10K Club Interview: Peter Reilly, creator of Lego HeroQuest

Meet Peter Reilly (aka KingGloriousSquirrel), the creator of LEGO HeroQuest and our 10K Club member in focus this week. 

Please do help us congratulate Peter in the comments down below!
 

About Yourself

  1. Who are you?
    Peter Reilly




     
  2. Where are you from?
    Glasgow, Scotland
     
  3. How old are you?
    37.
     
  4. What do you do for a living? 
    I studied product design engineering, was briefly a toy designer specializing in tree houses but now design submarines and warships – I have the most random work history haha.
     
  5. What hobbies do you have?
    I love travel and learning about other cultures. I’m also a terrible but enthusiastic cook and dancer. But I really love doing stuff that gets the adrenaline going, from diving with sharks, paragliding, skydiving and climbing. Planning my next trip for when I can – I really want to see an active volcano erupt and to take my drone photography to the next level.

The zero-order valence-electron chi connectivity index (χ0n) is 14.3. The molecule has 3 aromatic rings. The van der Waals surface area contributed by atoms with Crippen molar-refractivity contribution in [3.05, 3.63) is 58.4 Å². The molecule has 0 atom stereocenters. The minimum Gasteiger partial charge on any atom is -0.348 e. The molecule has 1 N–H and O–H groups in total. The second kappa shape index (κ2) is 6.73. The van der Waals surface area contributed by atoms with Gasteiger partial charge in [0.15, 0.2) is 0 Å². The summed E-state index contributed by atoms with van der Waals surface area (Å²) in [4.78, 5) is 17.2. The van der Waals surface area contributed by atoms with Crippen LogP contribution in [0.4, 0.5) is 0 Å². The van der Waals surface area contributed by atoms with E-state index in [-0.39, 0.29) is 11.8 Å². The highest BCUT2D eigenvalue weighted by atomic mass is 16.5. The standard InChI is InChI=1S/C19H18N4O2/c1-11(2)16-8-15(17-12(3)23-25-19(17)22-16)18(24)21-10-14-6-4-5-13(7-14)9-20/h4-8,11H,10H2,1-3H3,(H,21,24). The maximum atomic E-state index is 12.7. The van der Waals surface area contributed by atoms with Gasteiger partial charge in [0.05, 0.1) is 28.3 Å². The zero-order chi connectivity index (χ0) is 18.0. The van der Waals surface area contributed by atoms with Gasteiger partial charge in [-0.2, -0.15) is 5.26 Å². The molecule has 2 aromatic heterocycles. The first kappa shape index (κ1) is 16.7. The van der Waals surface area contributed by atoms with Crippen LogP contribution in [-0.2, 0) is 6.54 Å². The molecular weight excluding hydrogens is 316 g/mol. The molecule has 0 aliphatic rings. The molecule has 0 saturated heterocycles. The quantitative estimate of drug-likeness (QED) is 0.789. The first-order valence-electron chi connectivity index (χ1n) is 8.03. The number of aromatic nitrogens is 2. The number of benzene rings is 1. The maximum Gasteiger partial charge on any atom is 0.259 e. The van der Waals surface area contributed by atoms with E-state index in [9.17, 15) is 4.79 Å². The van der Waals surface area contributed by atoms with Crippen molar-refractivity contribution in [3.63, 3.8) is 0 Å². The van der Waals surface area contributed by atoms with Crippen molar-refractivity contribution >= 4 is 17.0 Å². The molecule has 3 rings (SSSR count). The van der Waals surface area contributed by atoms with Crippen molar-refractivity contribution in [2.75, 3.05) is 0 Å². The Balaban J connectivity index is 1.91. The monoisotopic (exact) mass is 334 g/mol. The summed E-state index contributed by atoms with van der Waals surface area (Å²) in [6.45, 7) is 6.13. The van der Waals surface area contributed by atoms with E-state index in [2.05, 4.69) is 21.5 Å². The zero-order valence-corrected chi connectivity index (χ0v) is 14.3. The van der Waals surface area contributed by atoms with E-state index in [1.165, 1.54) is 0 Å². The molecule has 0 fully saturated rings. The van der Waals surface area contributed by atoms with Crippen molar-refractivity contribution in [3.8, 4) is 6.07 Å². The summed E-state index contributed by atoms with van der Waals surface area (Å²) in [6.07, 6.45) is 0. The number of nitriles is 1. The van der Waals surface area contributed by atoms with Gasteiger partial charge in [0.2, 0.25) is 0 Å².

6. Do you have a personal LEGO portfolio website that you can share with us?
    Unfortunately not – I have my product design engineering portfolio that shows some of my design work in other industries but the LEGO HeroQuest is the only LEGO creation I have to share at the moment. I’m working on a few other models though that I think will gather some excitement in the community that harken back to my toy designer days.
     
  7. Have you created any LEGO MOCs (my own creations) that you’re particularly proud of? What is it, why are you proud it and do you have a photo of it?